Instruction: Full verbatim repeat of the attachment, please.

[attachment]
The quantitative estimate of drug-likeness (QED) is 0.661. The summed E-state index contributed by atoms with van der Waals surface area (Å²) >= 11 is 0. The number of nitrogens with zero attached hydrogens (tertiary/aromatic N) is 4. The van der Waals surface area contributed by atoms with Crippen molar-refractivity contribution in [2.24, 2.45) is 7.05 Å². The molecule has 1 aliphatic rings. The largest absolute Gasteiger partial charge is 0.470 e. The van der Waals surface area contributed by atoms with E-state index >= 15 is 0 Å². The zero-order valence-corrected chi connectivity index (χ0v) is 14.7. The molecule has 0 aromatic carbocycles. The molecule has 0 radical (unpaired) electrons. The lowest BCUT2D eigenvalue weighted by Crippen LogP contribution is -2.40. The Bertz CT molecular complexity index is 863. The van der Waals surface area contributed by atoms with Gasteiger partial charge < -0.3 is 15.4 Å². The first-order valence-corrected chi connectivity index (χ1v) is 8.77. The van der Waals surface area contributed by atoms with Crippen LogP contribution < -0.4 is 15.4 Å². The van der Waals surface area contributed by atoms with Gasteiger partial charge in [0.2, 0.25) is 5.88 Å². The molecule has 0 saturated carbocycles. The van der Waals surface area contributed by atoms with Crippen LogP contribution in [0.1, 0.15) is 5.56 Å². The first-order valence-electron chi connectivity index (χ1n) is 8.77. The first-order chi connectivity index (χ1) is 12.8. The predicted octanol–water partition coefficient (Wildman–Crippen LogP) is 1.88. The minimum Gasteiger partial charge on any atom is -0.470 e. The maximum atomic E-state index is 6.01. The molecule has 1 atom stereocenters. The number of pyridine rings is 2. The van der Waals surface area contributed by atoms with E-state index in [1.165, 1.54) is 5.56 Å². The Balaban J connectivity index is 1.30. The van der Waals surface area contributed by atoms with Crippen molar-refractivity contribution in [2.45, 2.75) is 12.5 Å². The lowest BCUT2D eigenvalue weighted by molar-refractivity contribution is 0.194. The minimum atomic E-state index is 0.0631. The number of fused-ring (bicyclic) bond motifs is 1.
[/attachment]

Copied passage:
The quantitative estimate of drug-likeness (QED) is 0.661. The summed E-state index contributed by atoms with van der Waals surface area (Å²) >= 11 is 0. The number of nitrogens with zero attached hydrogens (tertiary/aromatic N) is 4. The van der Waals surface area contributed by atoms with Crippen molar-refractivity contribution in [2.24, 2.45) is 7.05 Å². The molecule has 1 aliphatic rings. The largest absolute Gasteiger partial charge is 0.470 e. The van der Waals surface area contributed by atoms with E-state index >= 15 is 0 Å². The zero-order valence-corrected chi connectivity index (χ0v) is 14.7. The molecule has 0 aromatic carbocycles. The molecule has 0 radical (unpaired) electrons. The lowest BCUT2D eigenvalue weighted by Crippen LogP contribution is -2.40. The Bertz CT molecular complexity index is 863. The van der Waals surface area contributed by atoms with Gasteiger partial charge < -0.3 is 15.4 Å². The first-order valence-corrected chi connectivity index (χ1v) is 8.77. The van der Waals surface area contributed by atoms with Crippen LogP contribution < -0.4 is 15.4 Å². The van der Waals surface area contributed by atoms with Gasteiger partial charge in [0.2, 0.25) is 5.88 Å². The molecule has 0 saturated carbocycles. The van der Waals surface area contributed by atoms with Crippen LogP contribution in [0.1, 0.15) is 5.56 Å². The first-order valence-electron chi connectivity index (χ1n) is 8.77. The first-order chi connectivity index (χ1) is 12.8. The predicted octanol–water partition coefficient (Wildman–Crippen LogP) is 1.88. The minimum Gasteiger partial charge on any atom is -0.470 e. The maximum atomic E-state index is 6.01. The molecule has 1 atom stereocenters. The number of pyridine rings is 2. The van der Waals surface area contributed by atoms with E-state index in [1.165, 1.54) is 5.56 Å². The Balaban J connectivity index is 1.30. The van der Waals surface area contributed by atoms with Crippen molar-refractivity contribution in [2.45, 2.75) is 12.5 Å². The lowest BCUT2D eigenvalue weighted by molar-refractivity contribution is 0.194. The minimum atomic E-state index is 0.0631. The number of fused-ring (bicyclic) bond motifs is 1.